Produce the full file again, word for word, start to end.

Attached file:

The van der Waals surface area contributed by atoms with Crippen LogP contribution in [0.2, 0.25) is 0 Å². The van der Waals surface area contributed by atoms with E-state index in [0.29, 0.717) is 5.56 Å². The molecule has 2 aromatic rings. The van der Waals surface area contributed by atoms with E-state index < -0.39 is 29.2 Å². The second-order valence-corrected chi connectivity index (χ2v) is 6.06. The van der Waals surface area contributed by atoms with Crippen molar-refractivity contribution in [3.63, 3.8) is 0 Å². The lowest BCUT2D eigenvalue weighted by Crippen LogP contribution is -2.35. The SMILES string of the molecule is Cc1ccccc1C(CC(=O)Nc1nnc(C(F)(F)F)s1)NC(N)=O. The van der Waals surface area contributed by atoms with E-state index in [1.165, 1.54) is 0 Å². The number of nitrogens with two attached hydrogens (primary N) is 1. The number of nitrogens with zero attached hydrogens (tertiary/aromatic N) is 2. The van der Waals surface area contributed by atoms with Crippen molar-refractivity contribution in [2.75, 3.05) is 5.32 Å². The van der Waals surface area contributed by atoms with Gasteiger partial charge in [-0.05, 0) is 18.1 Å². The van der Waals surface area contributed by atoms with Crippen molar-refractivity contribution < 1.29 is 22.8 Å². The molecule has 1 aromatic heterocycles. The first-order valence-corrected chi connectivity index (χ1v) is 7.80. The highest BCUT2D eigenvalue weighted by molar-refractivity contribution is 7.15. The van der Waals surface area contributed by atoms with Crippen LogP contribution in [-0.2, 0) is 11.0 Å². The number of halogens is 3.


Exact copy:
The van der Waals surface area contributed by atoms with Crippen LogP contribution in [0.2, 0.25) is 0 Å². The van der Waals surface area contributed by atoms with E-state index in [0.29, 0.717) is 5.56 Å². The molecule has 2 aromatic rings. The van der Waals surface area contributed by atoms with E-state index < -0.39 is 29.2 Å². The second-order valence-corrected chi connectivity index (χ2v) is 6.06. The van der Waals surface area contributed by atoms with Crippen molar-refractivity contribution in [3.63, 3.8) is 0 Å². The lowest BCUT2D eigenvalue weighted by Crippen LogP contribution is -2.35. The SMILES string of the molecule is Cc1ccccc1C(CC(=O)Nc1nnc(C(F)(F)F)s1)NC(N)=O. The van der Waals surface area contributed by atoms with E-state index in [1.165, 1.54) is 0 Å². The number of nitrogens with two attached hydrogens (primary N) is 1. The number of nitrogens with zero attached hydrogens (tertiary/aromatic N) is 2. The van der Waals surface area contributed by atoms with Crippen molar-refractivity contribution in [2.75, 3.05) is 5.32 Å². The van der Waals surface area contributed by atoms with Gasteiger partial charge in [-0.05, 0) is 18.1 Å². The van der Waals surface area contributed by atoms with Crippen molar-refractivity contribution < 1.29 is 22.8 Å². The molecule has 1 aromatic heterocycles. The first-order valence-corrected chi connectivity index (χ1v) is 7.80. The highest BCUT2D eigenvalue weighted by molar-refractivity contribution is 7.15. The van der Waals surface area contributed by atoms with Crippen LogP contribution in [-0.2, 0) is 11.0 Å². The number of halogens is 3.